We do remember those who fought for our freedom

Each year, as Remembrance Day approaches, we think about new ways to provide a news feature or two about the experiences

Each year, as Remembrance Day approaches, we think about new ways to provide a news feature or two about the experiences of our Veterans or how war affected our community.

It’s a way to highlight the sacrifices made in the past so we can enjoy the freedoms we do today. But the purpose is also to do something extra to remind our readers of our history.

In other areas of the community people are also preparing their own special activities to mark Remembrance Day and remember our past.

We’re fortunate each year to join school students, teachers and parents as each school conducts its own Remembrance Service.

On Tuesday we attended the service at H. J. Cody High School and were impressed once again at the calibre of the presentation as well as the respectfulness of the 600 or so students who sat in silence during the hour long service.

The service included a speech from student Connor Barker, one of a group of H. J. Cody students who travelled to France and visited Juno Beach. Another group of the students — Kiana McCluskey, Joelle Shaw, Sebastian Kneitl and Shawn Calen — prepared a powerpoint presentation on their trip to the haunting beach which is little changed from the fateful day in 1944 when Canadian forces landed during D-Day. Their experiences and insight certainly added to the ceremony.

In other schools throughout our area, there are similar services of remembrance. Many include members of the Royal Canadian Legion, RCMP officers and others who contribute to this special time of the year.

But it’s not just at this time of year that we pause to remember Canada’s past war and peacekeeping involvements.

Throughout the year we’ve featured the activities in the Sylvan Lake News of our Royal Canadian Legion branch, veterans and those involved in keeping memories alive.

Allan Cameron, a Sylvan Lake resident, is executive director and producer of Veterans Voices of Canada. “Keeping History Alive” is the slogan of the organization which hosted its first annual Veterans’ Appreciation Day at the community centre in May.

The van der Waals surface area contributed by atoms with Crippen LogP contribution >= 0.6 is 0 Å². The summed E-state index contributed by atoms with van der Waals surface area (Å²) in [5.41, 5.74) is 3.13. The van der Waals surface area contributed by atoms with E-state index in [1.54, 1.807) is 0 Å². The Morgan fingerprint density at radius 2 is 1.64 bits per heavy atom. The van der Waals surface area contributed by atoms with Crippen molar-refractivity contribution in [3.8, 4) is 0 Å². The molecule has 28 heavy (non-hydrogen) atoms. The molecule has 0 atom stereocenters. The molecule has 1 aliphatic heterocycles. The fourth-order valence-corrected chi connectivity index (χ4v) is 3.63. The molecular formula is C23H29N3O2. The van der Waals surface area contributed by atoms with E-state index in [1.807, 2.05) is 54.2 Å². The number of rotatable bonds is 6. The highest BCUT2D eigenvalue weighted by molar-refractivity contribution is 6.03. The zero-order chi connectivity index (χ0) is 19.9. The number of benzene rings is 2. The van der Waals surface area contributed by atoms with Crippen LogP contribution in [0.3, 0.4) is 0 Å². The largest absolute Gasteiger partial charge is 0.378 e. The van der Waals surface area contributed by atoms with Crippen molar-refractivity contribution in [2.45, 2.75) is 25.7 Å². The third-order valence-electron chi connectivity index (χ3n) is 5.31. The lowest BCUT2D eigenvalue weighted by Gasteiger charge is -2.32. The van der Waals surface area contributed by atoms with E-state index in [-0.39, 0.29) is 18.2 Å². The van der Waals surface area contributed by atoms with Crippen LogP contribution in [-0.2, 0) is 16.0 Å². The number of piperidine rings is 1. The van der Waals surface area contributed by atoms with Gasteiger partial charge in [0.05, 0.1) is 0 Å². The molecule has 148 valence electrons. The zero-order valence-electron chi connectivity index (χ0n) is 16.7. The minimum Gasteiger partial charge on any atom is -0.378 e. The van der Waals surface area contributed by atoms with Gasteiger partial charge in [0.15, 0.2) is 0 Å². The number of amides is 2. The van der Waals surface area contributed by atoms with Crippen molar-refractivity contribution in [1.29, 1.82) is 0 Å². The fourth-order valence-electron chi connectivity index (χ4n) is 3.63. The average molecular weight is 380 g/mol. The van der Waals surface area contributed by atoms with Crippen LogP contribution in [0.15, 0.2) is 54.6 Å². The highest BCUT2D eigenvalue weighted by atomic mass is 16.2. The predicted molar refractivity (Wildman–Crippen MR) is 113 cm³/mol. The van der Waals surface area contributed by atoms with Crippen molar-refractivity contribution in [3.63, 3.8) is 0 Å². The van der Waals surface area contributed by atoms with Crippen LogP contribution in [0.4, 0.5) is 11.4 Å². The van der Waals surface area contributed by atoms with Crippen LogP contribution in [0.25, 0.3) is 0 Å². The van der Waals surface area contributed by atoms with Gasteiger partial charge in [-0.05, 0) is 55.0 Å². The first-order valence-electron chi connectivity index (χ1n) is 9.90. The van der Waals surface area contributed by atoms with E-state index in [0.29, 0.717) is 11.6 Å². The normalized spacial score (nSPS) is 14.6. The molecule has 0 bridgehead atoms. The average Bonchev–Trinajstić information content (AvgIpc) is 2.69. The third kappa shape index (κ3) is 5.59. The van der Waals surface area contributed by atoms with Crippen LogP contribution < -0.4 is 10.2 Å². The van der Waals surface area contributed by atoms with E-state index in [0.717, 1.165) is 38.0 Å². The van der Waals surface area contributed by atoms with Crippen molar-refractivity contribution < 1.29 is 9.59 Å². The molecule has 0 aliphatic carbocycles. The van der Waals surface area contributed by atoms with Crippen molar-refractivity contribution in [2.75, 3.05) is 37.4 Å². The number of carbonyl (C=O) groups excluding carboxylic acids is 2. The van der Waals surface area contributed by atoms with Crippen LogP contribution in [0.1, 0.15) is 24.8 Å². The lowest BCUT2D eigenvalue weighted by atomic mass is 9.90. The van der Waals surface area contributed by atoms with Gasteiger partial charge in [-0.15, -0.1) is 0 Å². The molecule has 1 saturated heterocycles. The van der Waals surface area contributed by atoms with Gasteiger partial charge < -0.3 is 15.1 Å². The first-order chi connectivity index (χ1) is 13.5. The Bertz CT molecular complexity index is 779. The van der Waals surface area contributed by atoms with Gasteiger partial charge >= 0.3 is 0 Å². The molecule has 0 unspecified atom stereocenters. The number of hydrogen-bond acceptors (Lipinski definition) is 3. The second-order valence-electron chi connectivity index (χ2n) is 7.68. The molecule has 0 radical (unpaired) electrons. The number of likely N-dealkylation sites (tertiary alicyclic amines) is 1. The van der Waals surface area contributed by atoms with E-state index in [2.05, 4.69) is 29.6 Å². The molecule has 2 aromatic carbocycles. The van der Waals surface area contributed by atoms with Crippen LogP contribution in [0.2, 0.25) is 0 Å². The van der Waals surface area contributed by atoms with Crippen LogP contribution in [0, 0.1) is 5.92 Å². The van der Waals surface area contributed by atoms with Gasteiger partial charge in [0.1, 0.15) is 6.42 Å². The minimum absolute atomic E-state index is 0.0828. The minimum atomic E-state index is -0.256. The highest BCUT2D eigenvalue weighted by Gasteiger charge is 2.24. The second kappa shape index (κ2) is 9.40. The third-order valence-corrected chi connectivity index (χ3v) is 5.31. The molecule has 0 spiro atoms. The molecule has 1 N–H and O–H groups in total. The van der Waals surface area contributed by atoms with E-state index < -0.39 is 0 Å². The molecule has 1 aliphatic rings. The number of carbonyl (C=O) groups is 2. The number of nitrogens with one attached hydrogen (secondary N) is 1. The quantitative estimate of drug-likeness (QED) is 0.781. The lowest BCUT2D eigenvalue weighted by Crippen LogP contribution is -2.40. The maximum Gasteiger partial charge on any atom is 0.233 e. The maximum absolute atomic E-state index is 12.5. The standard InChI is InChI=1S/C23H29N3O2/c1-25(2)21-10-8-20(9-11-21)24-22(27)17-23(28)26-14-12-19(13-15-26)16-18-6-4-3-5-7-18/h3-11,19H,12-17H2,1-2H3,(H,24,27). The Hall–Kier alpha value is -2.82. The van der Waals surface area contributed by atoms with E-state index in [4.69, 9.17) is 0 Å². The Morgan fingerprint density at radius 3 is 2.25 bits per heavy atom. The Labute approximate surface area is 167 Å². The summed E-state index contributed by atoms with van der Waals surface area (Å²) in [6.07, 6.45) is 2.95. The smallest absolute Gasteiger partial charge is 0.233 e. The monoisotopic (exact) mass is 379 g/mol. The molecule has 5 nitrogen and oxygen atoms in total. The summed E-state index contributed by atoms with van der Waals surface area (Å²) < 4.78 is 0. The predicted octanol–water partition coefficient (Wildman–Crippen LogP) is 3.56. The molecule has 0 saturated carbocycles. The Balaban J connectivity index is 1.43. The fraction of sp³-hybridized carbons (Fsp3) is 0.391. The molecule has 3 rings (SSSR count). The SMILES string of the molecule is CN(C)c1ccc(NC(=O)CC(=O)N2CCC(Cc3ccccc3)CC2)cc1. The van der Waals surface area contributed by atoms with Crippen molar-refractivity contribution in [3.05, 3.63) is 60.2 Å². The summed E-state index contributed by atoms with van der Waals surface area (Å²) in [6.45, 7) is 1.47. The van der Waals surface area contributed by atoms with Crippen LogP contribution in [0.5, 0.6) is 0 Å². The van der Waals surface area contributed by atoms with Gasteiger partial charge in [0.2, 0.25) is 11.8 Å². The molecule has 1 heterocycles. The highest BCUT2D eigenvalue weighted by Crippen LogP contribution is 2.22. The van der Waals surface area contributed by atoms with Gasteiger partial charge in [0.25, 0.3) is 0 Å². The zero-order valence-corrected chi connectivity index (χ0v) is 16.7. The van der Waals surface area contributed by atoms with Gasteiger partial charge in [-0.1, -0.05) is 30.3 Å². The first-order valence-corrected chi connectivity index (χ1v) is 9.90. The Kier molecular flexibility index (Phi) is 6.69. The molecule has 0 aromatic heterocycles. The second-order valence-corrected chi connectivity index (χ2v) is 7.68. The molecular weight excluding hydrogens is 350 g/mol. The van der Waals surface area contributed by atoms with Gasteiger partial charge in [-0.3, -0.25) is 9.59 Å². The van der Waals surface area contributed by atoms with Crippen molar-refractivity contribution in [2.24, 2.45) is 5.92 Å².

A Veterans’ Corner provided an opportunity for people to talk to veterans and hear their stories. A display of vintage military vehicles added to the day.

Cameron has also just released a video docu-story about the North Nova Scotia Highlanders and their experience in Normandy titled “The Fighting North Novies: Into the Fire!” It’s part of his organization’s mandate to interview veterans on camera so videos of their experiences and reminiscences are preserved for history and educational purposes.

Interested in learning more check www.vetvoicecan.org.

The Legion, in the past year, has hosted Decoration Day in June where Canadian flags were placed on the graves of veterans, the March of Canadians on Canada Day, a Veteran’s Luncheon (today) and the Vimy Ridge Day service and luncheon — all to recognize and remember.

Another big project of the Legion each fall is the annual Literary and Poster Contest which is open to students from Grades 1 through Grade 12. Posters, essays and poetry are judged at the branch level (and cash awards presented), then at the zone, provincial and national levels. This is another way the organization is perpetuating memories of our history.

During the past year, we’ve also provided stories and photos about people in our community who have been involved in war or who have travelled to learn more about Canada’s military past.

Remembering our past is not just reserved for a single day. There are opportunities year round.

As we approach Sylvan Lake’s Centennial year, we’ll all be looking back, remembering the past and gazing to the future. As this year proceeds we’ll learn more about the significance of remembering.

Steve Dills is President of the Sylvan Lake Branch of the Royal Canadian Legion.

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